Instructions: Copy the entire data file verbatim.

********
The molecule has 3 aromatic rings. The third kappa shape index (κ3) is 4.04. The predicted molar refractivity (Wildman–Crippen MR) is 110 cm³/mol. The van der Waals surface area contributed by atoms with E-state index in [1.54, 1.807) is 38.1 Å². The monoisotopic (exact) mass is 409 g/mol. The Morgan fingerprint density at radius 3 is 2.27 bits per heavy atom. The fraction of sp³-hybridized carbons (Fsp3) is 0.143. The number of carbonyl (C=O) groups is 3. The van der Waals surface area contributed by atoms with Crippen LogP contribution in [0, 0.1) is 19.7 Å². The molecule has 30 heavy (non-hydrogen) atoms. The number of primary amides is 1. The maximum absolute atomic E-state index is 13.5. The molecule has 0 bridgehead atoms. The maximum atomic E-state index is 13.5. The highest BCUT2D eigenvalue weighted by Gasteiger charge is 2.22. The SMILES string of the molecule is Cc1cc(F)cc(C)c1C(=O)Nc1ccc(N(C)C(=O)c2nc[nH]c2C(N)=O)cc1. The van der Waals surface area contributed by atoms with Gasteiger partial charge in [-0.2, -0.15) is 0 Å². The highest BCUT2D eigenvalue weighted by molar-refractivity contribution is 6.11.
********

The molecule has 3 aromatic rings. The third kappa shape index (κ3) is 4.04. The predicted molar refractivity (Wildman–Crippen MR) is 110 cm³/mol. The van der Waals surface area contributed by atoms with E-state index in [1.54, 1.807) is 38.1 Å². The monoisotopic (exact) mass is 409 g/mol. The Morgan fingerprint density at radius 3 is 2.27 bits per heavy atom. The fraction of sp³-hybridized carbons (Fsp3) is 0.143. The number of carbonyl (C=O) groups is 3. The van der Waals surface area contributed by atoms with Crippen LogP contribution in [0, 0.1) is 19.7 Å². The molecule has 30 heavy (non-hydrogen) atoms. The number of primary amides is 1. The maximum absolute atomic E-state index is 13.5. The molecule has 0 bridgehead atoms. The maximum atomic E-state index is 13.5. The highest BCUT2D eigenvalue weighted by Gasteiger charge is 2.22. The SMILES string of the molecule is Cc1cc(F)cc(C)c1C(=O)Nc1ccc(N(C)C(=O)c2nc[nH]c2C(N)=O)cc1. The van der Waals surface area contributed by atoms with Gasteiger partial charge in [-0.2, -0.15) is 0 Å². The highest BCUT2D eigenvalue weighted by molar-refractivity contribution is 6.11.